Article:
Finse. At 4,009 feet above sea level, this precarious little settlement with an end-of-the-world name is the highest station on Norway's remarkable Bergensbanen, among the most spectacular railway lines in the world. Completed in 1909 and electrified in 1964, this 300-mile route begins innocuously enough, leaving Oslo amid rolling hills, deep forests and comfortable farmlands. But now it had hoisted me into some somber, breathtakingly otherworldly landscapes in its twisting climb across the "roof of Norway" en route back to the sea at Bergen.

My train, a red-liveried Oslo-Bergen express of comfortable if unremarkable modern coaches with broad, clean windows, was just over four hours on its way when it rolled into the Finse depot at 11:39 a.m. All around was desolation. It was clear that people lived here, but -- with winter in mind -- unclear just how. Since passing timberline about 20 minutes earlier at Ustaoset, we'd been running through a world of grays and gray-greens: clouds, scrub vegetation struggling against the prevalence of rock, old snow in pockets, slaty lakes lying in the palms of mountain hands, faded snow fences angular against the pocked, boulder-strewn, undulating landscape.

With my family, I was on the first leg of a week-long, 1,640-mile circle tour that would sample three of the principal routes -- all remarkably and beautifully mountainous -- of Norges Statsbaner (the Norwegian State Railways, or NSB): Oslo-Bergen, Bodo-Trondheim and Trondheim-Oslo, with a detour down the short, steep, spectacularly engineered Flam line, which branches off the Oslo-Bergen line at Myrdal. To complete the loop, we would sail Bergen-Bodo on the Hurtigruten -- the coastal express boats that daily ply from Bergen up around the North Cape to Kirkenes, on the Norway-Russia border.

This was a trip that twice would take us above timberline and back again to sea level, in the process showing us an endless succession of vignettes and vistas of Norwegian life and landscapes. We'd see hay drying in postage-stamp fields, brilliantly verdant, tucked between mountain and stream; villages almost picture-postcard pretty but generally saved from that fate by their architectural response to the harsh realities of winter; and a survey of mountains' multiple personalities, from towering gray and barren to rolling low and lush. Water would be everywhere: frozen in glaciers and snowbanks, tumbling in waterfalls, rushing in streams, torrential in rivers, luminous in lakes and fiords.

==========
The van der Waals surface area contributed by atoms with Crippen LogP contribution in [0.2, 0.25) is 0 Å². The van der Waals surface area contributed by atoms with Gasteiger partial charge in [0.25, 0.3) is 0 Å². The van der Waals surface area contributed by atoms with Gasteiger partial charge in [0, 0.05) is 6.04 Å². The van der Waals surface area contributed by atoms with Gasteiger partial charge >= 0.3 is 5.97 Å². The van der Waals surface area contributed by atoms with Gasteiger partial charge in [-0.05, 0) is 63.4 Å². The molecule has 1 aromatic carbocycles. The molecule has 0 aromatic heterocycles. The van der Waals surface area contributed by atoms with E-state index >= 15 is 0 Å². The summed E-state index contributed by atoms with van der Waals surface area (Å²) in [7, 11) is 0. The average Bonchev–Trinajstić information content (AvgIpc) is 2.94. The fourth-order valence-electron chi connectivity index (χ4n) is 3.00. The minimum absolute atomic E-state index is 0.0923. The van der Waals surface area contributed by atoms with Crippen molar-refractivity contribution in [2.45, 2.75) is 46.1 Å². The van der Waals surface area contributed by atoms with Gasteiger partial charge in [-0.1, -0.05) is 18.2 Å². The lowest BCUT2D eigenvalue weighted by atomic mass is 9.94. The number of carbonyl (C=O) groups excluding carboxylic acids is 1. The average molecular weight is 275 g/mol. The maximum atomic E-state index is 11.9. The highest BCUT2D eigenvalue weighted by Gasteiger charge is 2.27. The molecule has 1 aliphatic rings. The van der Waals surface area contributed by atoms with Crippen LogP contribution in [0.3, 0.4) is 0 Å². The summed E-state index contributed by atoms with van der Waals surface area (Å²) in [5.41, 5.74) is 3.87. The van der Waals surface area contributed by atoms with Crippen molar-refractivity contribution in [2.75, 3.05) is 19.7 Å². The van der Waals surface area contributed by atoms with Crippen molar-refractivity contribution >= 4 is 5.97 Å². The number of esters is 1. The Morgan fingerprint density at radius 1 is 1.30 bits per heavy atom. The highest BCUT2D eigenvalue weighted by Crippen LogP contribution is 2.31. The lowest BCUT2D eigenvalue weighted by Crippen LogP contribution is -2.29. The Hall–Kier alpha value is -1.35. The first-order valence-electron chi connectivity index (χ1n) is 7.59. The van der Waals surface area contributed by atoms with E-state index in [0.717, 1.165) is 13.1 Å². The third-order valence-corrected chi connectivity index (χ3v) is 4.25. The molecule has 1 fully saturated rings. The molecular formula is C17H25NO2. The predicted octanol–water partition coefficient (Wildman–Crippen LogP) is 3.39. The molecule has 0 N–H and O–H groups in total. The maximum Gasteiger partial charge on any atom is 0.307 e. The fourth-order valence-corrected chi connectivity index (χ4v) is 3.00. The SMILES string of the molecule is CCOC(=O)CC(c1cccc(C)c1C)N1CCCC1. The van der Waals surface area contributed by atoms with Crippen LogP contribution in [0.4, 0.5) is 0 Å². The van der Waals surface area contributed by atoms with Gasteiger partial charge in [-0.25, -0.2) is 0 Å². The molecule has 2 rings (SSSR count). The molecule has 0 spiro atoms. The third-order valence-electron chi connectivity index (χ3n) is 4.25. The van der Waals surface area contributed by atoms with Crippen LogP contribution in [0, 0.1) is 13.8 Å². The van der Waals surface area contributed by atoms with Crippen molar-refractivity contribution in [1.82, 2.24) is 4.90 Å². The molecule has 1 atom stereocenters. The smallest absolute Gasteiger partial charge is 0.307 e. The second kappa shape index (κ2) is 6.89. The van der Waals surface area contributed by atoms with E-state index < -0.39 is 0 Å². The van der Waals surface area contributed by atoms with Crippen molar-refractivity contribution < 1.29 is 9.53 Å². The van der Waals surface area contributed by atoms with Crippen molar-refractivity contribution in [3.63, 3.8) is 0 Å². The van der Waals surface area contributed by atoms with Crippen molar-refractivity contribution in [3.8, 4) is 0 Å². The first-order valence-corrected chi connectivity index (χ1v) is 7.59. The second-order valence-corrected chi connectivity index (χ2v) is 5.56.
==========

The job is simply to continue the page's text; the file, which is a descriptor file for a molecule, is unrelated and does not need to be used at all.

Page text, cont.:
Finse is headquarters for the Bergen line's extensive winter snow-fighting operations, as well as its warm-season right-of-way restoration to repair the damages wrought by that brutal season. Often visible at the feet of the many snow sheds -- frail structures that offered the tracks what shelter was possible from blizzard and avalanche -- were the splintered remains of sheds that had fallen to the power of the snow. Though it was August, everyone on the depot platform at Finse was bundled in ski sweaters and parkas.

Departure chimes sounded, and our train began to move. Resplendent in standard NSB attire -- a prepossessing dark blue uniform with gold-and-red-banded white captain's cap -- the stationmaster oversaw our departure with significant formality. As we arced around a mirror-smooth lake, a scattering of fragile-seeming frame houses was near at hand. In the southern distance loomed the unmistakable blue of glacier -- the Hardangerjokulen. On the Oslo-Bergen railway there are 184 tunnels, about 300 bridges and 18 miles of snow sheds. Much of this sophisticated engineering occurs on the stretch of railroad just west of Finse. The vistas here are breathtaking but brief. Pictures of rugged beauty frame themselves in the window, only to be snatched away by snow sheds or tunnels, leaving frustrated shutterbugs laughing -- or cursing -- hysterically. "What a rip-off this is," blurted one American in my car.

Molelike, almost entirely in snow sheds, we traversed miles of the most starkly beautiful scenery in Scandinavia. This was annoying, but trains could never travel this wild, inhospitable terrain at all without sheds and tunnels. Better to have glimpses of grandeur than nothing.

I had enjoyed an ample breakfast aboard earlier that morning -- a typical Norwegian smorgasbord. I chose from cereal, rolls, bread, flatbread, butter, jam, cheeses, three varieties of pickled herring, a chicken-liver mousse, summer sausage, hot hard-boiled eggs, milk, orange juice and coffee -- all for 45 Norwegian krone (about $6.75).

Meal service on NSB is catered by outside concerns: Hallingskarvet Restaurant is the banner flown aboard the diners on the Oslo-Bergen run. Presumably for this reason, the ambiance at breakfast, while attractive, was not that of the traditional dining car. Rather, the feeling was more that of a pleasant, modest restaurant: knob-topped wooden straightback chairs, pastel curtains, blue tablecloths ornamented with silk flower arrangements.